Was Duterte-Trump transcript leaked from DFA unit? Probe ordered
MOSCOW, Russia — Foreign Affairs Secretary Alan Peter Cayetano has ordered an investigation to check if the transcript of President Duterte and United States President Donald Trump’s phone conversation had been leaked from the Department of Foreign Affairs.
The Washington Post had published the copy of the transcript of the two leaders’ exchange, which indicated that it came from the DFA’s Office of American Affairs.
The transcript showed them discussing North Korea and Trump praising Mr. Duterte for his war against drugs.
“I ordered a discreet investigation, internal investigation to see if in fact there was a leak or not,” Cayetano told reporters in Moscow, later adding that the probe would not be discreet anymore since he had announced it publicly.
He added he has ordered the holding of seminars in the DFA on how to handle documents, information and data such as confidential transcripts of meetings between heads of state.
“Remember, the security when it comes to the digital age is different,” he said.
“So it’s also possible that it wasn’t leaked but someone has the capability of intercepting electronic transfer of data,” he added.
He said he had not read the transcript and so could not confirm or deny its contents.
At the same time, Cayetano appealed to the media’s “sense of patriotism and responsibility” when dealing with this kind of information.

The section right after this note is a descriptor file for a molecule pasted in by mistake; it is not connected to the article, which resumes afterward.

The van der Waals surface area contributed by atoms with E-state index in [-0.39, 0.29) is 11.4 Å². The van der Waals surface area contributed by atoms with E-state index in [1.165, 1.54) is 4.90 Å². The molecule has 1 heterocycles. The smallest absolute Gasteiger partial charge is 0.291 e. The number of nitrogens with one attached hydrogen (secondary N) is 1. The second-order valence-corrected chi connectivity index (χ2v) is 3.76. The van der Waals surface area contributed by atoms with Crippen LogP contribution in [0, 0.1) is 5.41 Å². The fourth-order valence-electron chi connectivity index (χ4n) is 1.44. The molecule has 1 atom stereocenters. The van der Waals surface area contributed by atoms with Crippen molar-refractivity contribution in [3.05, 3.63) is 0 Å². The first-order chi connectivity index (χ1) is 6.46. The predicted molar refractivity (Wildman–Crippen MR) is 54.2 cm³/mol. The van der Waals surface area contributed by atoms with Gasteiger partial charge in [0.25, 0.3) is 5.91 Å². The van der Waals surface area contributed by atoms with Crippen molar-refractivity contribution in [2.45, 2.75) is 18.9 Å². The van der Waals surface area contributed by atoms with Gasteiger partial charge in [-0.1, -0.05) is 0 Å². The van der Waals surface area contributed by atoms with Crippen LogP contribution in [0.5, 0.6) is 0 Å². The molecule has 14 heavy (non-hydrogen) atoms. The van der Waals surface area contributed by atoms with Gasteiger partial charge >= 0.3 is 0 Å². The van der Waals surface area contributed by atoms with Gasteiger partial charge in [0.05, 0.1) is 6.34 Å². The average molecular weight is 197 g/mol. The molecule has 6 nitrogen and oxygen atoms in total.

“We respect the freedom of the press but also we’re calling for self-restraint in certain matters, diplomatic matters when negotiations are involved and also operational security when it comes to police and military operations,” he said.
He said that when dealing with military operations and diplomacy, a lot of privileged information would be handled.
“So when information is leaked ahead of time or unnecessarily, it sometimes limits our ability to do our jobs as diplomats,” he added.
He emphasized the need to keep certain information under wraps because of operational security, and expressed hope the members of the press would understand this, he said.
He said that in instances when government scrimped on information released to the public, it did not intend to undermine transparency but only protect “lives that are at stake.” SFM
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